‘The Purge: Anarchy’ Review: Binge Now, Hate Yourself Later

'The Purge: Anarchy'

Movie Rating:


When ‘The Purge‘ proved to be an unexpected hit last summer, a sequel was pretty much inevitable. However, the fact that the sequel made it to screens in roughly twelve months should have been a sign that something was very wrong. While the sequel does fix the most glaring mistake of the original, it gets so much else wrong that it proves to be just as mediocre in new and unexciting ways.

The concept of the Purge hasn’t changed a lick since the last movie. In a successful effort to curb crime, the U.S. government decided to waive all laws for twelve consecutive hours once a year. Obviously, that means a night of pure horrific anarchy, but the original film only showed us how that might affect a single household nowhere near the center of the madness, for the purposes of tedious class warfare. This time, filmgoers actually get to see the Purge. That’s the only reason for this sequel’s existence and also the only positive element of the entire movie. Sure, there are a handful of amusing shots and sequences that finally deliver on the admittedly strong concept at the heart of this series (the highlight being a single throwaway gag involving a flaming bus calmly passing through the background of one shot without the characters paying any attention), but everything surrounding those scenes is an empty-headed waste of time.

The movie follows four characters so indistinct that they don’t deserve description, after they accidentally find themselves in the middle of an unnamed city during the Purge. Fortunately, they find a protector in Frank Grillo, playing a character who looks like The Punisher, acts like The Punisher, and shares a similar back-story to The Punisher, but is absolutely not The Punisher because that would lead to a lawsuit. (Also, he drives Mad Max’s car.) Not-the-Punisher helps the boring leads through a night of anarchy. Aside from a couple of briefly explored subplots involving a militant uprising led by Michael K. Williams and government controlled Purge killings that act as sequel bait, nothing else notable happens.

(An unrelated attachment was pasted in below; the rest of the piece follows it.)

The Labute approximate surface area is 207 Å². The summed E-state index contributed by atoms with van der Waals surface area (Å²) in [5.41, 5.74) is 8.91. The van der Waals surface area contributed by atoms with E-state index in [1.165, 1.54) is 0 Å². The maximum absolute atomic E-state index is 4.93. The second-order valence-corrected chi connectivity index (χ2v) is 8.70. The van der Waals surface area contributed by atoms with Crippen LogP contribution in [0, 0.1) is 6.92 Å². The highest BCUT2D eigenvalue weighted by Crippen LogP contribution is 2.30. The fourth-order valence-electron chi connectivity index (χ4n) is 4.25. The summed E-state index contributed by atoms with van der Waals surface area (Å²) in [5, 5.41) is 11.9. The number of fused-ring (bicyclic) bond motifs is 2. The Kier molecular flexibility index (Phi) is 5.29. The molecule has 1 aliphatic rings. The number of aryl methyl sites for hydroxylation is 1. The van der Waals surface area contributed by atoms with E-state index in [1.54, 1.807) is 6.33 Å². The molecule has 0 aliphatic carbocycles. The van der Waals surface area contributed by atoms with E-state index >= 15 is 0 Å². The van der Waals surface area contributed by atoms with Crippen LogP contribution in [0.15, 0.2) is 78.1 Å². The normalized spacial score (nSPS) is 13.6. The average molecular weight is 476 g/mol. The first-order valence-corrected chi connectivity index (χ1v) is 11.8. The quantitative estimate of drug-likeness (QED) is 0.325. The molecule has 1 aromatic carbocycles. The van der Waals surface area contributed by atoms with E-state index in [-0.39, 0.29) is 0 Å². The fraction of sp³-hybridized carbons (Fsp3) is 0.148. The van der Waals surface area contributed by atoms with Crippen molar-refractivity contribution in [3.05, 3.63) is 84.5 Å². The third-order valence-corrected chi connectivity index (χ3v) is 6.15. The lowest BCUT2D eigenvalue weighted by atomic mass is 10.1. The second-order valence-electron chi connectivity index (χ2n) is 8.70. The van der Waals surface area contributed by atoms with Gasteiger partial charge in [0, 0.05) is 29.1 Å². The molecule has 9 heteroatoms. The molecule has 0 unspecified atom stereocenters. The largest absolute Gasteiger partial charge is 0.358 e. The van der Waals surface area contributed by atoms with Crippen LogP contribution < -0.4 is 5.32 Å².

The direct plunge into Purge action was a wise choice, particularly whenever the film depicts how the wealthy celebrate the event, which taps into the creepily satirical imagery that should be this franchise’s core. Yet without any characters worth caring about, there’s really no reason to pay attention beyond satisfying some sense of voyeur bloodlust. Even then, the movie preaches an anti-violence message in such a shrill and consistent tone that you can’t even enjoy that dirty pleasure guilt-free.

It’s worth noting that pretty much all of the failings of the film can be attributed to its rushed schedule. There was never a plan to make a sequel from the original concept. This movie was tossed together to hit a release date, and all the horrendous dialogue and wooden characters could very well have been created as placeholders for a second draft of the script that was never completed. That may not excuse the mediocrity and idiocy of ‘The Purge: Anarchy’, but it at least explains them. The film can only be described as a mess, and one that should quietly disappear from the thoughts of everyone except for the creators of The Punisher, who are probably owed a check.

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